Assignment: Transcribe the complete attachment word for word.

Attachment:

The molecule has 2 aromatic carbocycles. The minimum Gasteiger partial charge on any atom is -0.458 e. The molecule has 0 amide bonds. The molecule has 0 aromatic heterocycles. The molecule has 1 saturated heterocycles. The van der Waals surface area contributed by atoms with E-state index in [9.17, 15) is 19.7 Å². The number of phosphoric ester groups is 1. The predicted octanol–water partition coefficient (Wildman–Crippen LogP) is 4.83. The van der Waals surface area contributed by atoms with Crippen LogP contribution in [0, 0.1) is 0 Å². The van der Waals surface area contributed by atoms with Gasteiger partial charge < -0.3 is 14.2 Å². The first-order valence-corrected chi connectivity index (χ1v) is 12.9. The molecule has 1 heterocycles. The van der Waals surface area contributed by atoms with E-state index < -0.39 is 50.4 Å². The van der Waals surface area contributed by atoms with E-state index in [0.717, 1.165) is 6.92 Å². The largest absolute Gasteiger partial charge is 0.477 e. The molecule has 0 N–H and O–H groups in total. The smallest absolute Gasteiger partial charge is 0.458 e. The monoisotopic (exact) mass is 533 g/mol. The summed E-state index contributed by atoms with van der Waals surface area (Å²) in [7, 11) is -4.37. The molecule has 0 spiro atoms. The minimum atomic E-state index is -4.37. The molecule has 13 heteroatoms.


The molecule has 2 aromatic carbocycles. The minimum Gasteiger partial charge on any atom is -0.458 e. The molecule has 0 amide bonds. The molecule has 0 aromatic heterocycles. The molecule has 1 saturated heterocycles. The van der Waals surface area contributed by atoms with E-state index in [9.17, 15) is 19.7 Å². The number of phosphoric ester groups is 1. The predicted octanol–water partition coefficient (Wildman–Crippen LogP) is 4.83. The van der Waals surface area contributed by atoms with Crippen LogP contribution in [0, 0.1) is 0 Å². The van der Waals surface area contributed by atoms with Gasteiger partial charge < -0.3 is 14.2 Å². The first-order valence-corrected chi connectivity index (χ1v) is 12.9. The molecule has 1 heterocycles. The van der Waals surface area contributed by atoms with E-state index < -0.39 is 50.4 Å². The van der Waals surface area contributed by atoms with E-state index in [0.717, 1.165) is 6.92 Å². The largest absolute Gasteiger partial charge is 0.477 e. The molecule has 0 N–H and O–H groups in total. The smallest absolute Gasteiger partial charge is 0.458 e. The monoisotopic (exact) mass is 533 g/mol. The summed E-state index contributed by atoms with van der Waals surface area (Å²) in [7, 11) is -4.37. The molecule has 0 spiro atoms. The minimum atomic E-state index is -4.37. The molecule has 13 heteroatoms.